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J Am Coll Cardiol. 2018 Jul 24;72(4):402-415. doi: 10.1016/j.jacc.2018.04.072.

Ventricular Assist Device Support as a Bridge to Transplantation in Pediatric Patients.

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Department of Pediatrics, Hospital for Sick Children, University of Toronto, Toronto, Ontario, Canada. Electronic address:
Department of Pediatrics, University of Texas Southwestern Medical Center, Dallas, Texas.
Department of Pediatrics, University of Alabama at Birmingham, Birmingham, Alabama.
Department of Pediatrics, Boston Children's Hospital, Boston, Massachusetts.
Department of Pediatrics, Children's Health System of Texas, Dallas, Texas.
Department of Pediatrics, Stanford University, Palo Alto, California.
Division of Cardiology, Department of Pediatrics, University of Colorado Anschutz Medical Campus and Children's Hospital Colorado, Aurora, Colorado.
Department of Pediatrics, Morgan Stanley Children's Hospital-Columbia University Medical Center, New York, New York.
Department of Cardiothoracic Surgery, University of Alabama at Birmingham, Birmingham, Alabama.



Pediatric ventricular assist device (VAD) use has evolved dramatically over the last 2 decades.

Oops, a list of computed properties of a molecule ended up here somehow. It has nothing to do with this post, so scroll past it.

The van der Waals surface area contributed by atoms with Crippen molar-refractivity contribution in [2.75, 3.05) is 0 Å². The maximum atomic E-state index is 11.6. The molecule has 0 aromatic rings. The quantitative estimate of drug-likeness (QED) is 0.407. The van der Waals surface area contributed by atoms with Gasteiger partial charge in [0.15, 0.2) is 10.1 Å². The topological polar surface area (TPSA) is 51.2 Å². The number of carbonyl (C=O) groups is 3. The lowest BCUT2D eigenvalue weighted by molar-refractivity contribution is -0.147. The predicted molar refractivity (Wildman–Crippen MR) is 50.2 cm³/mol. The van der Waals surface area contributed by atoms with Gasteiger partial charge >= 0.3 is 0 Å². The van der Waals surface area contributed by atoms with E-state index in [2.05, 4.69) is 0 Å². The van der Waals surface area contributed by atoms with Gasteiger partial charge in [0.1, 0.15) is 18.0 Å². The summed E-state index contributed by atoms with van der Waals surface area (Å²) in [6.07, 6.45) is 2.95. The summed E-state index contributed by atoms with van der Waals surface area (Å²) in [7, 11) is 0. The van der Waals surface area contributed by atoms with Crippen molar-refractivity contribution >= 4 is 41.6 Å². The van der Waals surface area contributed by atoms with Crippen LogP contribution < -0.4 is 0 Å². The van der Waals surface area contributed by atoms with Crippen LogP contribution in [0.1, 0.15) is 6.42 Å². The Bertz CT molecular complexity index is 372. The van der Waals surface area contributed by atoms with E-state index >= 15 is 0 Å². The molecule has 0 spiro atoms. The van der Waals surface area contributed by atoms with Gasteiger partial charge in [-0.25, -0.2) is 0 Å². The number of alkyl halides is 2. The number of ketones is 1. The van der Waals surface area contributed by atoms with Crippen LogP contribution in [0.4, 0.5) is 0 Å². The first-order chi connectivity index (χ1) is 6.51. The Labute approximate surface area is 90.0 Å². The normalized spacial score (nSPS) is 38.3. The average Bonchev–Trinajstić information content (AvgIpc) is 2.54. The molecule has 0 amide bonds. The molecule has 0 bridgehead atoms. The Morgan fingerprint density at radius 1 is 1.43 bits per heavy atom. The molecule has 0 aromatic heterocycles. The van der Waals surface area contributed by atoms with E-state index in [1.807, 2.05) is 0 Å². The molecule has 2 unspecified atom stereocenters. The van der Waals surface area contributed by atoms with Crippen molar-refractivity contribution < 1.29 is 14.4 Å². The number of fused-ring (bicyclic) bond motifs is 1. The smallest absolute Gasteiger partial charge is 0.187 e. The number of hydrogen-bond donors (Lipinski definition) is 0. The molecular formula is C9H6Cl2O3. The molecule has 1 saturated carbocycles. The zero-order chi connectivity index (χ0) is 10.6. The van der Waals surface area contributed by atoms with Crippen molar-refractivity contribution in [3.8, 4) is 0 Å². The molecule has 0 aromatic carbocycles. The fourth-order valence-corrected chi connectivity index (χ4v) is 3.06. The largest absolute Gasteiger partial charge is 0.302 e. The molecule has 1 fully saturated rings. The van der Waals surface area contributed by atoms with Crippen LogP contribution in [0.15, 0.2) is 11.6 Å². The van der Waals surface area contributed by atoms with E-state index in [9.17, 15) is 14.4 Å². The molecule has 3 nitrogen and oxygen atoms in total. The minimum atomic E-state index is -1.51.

This study sought to describe the evolution of VAD support to heart transplantation (HTx) in children in a large international multicenter cohort.


Using data from the Pediatric Heart Transplant Study, comparisons were made between children (<18 years) supported to HTx (January 1, 1993 to December 31, 2015) with VAD or extracorporeal membrane oxygenation (ECMO) to VAD support.


Of 7,135 listed patients, 5,145 underwent HTx; 995 (19.3%) were supported by a VAD (113 with congenital heart disease [CHD]). Patients with a VAD as their first device (n = 821) were older, larger, and more likely to have cardiomyopathy (80%) than patients transitioned from ECMO to VAD (n = 164). In the VAD-only cohort, 79% underwent HTx and 14% died, compared with 69% and 24% in the ECMO-to-VAD cohort, respectively. Patients with cardiomyopathy achieved HTx 84% of the time, with a 9% waitlist mortality rate compared with 55% and 36%, respectively, for CHD. Among VAD-treated patients, 79% were age >10 years in the earliest era, a percentage decreasing to 34% more recently, though neonates still represent <1%. Overall, survival at 2 and 20 years showed no difference between VAD and no support (2 years: 75% vs. 80%; 20 years: 55% vs. 54%). Post-HTx outcomes were better for durable versus temporary VADs (p < 0.01) and for continuous versus pulsatile VADs (p < 0.01) from 2005 onward; timing of VAD had no impact on post-HTx survival (p = 0.65).


For one-quarter of a century, major advances have occurred in mechanical support technology for children, thereby expanding the capability to bridge to HTx without compromising post-HTx outcomes. Significant challenges remain, especially for neonates and patients with CHD, but ongoing innovation portends improved methods of support during the next decade.


durable; extracorporeal membrane oxygenation; heart failure; outcomes; survival

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